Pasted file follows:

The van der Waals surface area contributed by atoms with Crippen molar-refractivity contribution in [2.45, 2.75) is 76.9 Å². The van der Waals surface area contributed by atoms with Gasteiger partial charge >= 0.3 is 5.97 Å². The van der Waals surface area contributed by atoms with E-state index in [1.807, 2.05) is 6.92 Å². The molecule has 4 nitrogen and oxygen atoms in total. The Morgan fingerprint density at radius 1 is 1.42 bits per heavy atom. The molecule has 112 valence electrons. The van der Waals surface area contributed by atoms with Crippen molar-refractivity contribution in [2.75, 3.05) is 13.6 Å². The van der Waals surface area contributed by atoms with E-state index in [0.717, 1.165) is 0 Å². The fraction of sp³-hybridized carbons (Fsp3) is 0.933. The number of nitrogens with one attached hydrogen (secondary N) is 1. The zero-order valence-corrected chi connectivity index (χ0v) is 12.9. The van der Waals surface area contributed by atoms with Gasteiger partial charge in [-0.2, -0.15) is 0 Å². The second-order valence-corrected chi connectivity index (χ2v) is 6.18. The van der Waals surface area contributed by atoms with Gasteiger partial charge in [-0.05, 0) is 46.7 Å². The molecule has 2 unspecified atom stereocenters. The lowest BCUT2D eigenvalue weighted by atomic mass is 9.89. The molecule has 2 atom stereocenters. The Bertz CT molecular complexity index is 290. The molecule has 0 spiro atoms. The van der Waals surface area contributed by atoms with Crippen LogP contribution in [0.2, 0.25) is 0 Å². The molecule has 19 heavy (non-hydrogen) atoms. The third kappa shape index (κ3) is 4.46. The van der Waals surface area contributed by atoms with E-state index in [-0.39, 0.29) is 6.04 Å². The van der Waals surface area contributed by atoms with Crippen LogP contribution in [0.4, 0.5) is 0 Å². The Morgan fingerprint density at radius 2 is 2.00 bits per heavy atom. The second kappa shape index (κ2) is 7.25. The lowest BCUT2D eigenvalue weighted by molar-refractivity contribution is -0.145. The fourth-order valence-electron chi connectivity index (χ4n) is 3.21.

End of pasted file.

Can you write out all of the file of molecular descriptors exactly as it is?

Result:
The van der Waals surface area contributed by atoms with Crippen molar-refractivity contribution in [2.45, 2.75) is 76.9 Å². The van der Waals surface area contributed by atoms with Gasteiger partial charge >= 0.3 is 5.97 Å². The van der Waals surface area contributed by atoms with E-state index in [1.807, 2.05) is 6.92 Å². The molecule has 4 nitrogen and oxygen atoms in total. The Morgan fingerprint density at radius 1 is 1.42 bits per heavy atom. The molecule has 112 valence electrons. The van der Waals surface area contributed by atoms with Crippen molar-refractivity contribution in [2.75, 3.05) is 13.6 Å². The van der Waals surface area contributed by atoms with E-state index in [0.717, 1.165) is 0 Å². The fraction of sp³-hybridized carbons (Fsp3) is 0.933. The number of nitrogens with one attached hydrogen (secondary N) is 1. The zero-order valence-corrected chi connectivity index (χ0v) is 12.9. The van der Waals surface area contributed by atoms with Gasteiger partial charge in [-0.2, -0.15) is 0 Å². The second-order valence-corrected chi connectivity index (χ2v) is 6.18. The van der Waals surface area contributed by atoms with Gasteiger partial charge in [-0.05, 0) is 46.7 Å². The molecule has 2 unspecified atom stereocenters. The lowest BCUT2D eigenvalue weighted by atomic mass is 9.89. The molecule has 2 atom stereocenters. The Bertz CT molecular complexity index is 290. The molecule has 0 spiro atoms. The van der Waals surface area contributed by atoms with Crippen LogP contribution in [0.2, 0.25) is 0 Å². The molecule has 19 heavy (non-hydrogen) atoms. The third kappa shape index (κ3) is 4.46. The van der Waals surface area contributed by atoms with E-state index in [-0.39, 0.29) is 6.04 Å². The van der Waals surface area contributed by atoms with Crippen LogP contribution in [0.4, 0.5) is 0 Å². The Morgan fingerprint density at radius 2 is 2.00 bits per heavy atom. The second kappa shape index (κ2) is 7.25. The lowest BCUT2D eigenvalue weighted by molar-refractivity contribution is -0.145. The fourth-order valence-electron chi connectivity index (χ4n) is 3.21.